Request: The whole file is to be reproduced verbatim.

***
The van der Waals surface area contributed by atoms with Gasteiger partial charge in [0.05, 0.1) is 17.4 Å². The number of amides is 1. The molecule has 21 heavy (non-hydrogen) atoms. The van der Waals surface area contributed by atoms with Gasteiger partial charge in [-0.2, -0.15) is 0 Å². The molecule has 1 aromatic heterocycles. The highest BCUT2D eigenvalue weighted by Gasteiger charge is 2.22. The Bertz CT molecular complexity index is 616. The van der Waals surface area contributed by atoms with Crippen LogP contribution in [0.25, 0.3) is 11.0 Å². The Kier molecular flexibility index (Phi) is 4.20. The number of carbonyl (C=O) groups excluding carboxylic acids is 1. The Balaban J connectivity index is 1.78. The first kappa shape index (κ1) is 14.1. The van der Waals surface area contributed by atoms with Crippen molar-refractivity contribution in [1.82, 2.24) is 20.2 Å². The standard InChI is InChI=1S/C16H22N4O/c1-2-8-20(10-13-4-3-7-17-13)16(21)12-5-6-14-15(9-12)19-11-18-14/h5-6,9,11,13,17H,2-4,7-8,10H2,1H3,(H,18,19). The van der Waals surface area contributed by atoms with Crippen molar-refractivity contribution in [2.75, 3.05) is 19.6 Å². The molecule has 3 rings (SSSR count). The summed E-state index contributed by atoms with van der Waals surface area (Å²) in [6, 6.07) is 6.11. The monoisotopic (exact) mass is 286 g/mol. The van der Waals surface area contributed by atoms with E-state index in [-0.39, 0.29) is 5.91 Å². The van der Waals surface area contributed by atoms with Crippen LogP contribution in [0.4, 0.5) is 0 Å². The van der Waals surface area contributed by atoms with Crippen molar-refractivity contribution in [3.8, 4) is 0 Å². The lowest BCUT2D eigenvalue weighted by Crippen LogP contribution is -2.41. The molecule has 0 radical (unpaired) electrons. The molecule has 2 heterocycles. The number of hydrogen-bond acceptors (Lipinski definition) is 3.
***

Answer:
The van der Waals surface area contributed by atoms with Gasteiger partial charge in [0.05, 0.1) is 17.4 Å². The number of amides is 1. The molecule has 21 heavy (non-hydrogen) atoms. The van der Waals surface area contributed by atoms with Gasteiger partial charge in [-0.2, -0.15) is 0 Å². The molecule has 1 aromatic heterocycles. The highest BCUT2D eigenvalue weighted by Gasteiger charge is 2.22. The Bertz CT molecular complexity index is 616. The van der Waals surface area contributed by atoms with Crippen LogP contribution in [0.25, 0.3) is 11.0 Å². The Kier molecular flexibility index (Phi) is 4.20. The number of carbonyl (C=O) groups excluding carboxylic acids is 1. The Balaban J connectivity index is 1.78. The first kappa shape index (κ1) is 14.1. The van der Waals surface area contributed by atoms with Crippen molar-refractivity contribution in [1.82, 2.24) is 20.2 Å². The standard InChI is InChI=1S/C16H22N4O/c1-2-8-20(10-13-4-3-7-17-13)16(21)12-5-6-14-15(9-12)19-11-18-14/h5-6,9,11,13,17H,2-4,7-8,10H2,1H3,(H,18,19). The van der Waals surface area contributed by atoms with Crippen molar-refractivity contribution in [2.75, 3.05) is 19.6 Å². The molecule has 3 rings (SSSR count). The summed E-state index contributed by atoms with van der Waals surface area (Å²) in [6, 6.07) is 6.11. The monoisotopic (exact) mass is 286 g/mol. The van der Waals surface area contributed by atoms with E-state index in [-0.39, 0.29) is 5.91 Å². The van der Waals surface area contributed by atoms with Crippen LogP contribution in [0.4, 0.5) is 0 Å². The van der Waals surface area contributed by atoms with Crippen molar-refractivity contribution in [3.8, 4) is 0 Å². The lowest BCUT2D eigenvalue weighted by Crippen LogP contribution is -2.41. The molecule has 0 radical (unpaired) electrons. The molecule has 2 heterocycles. The number of hydrogen-bond acceptors (Lipinski definition) is 3.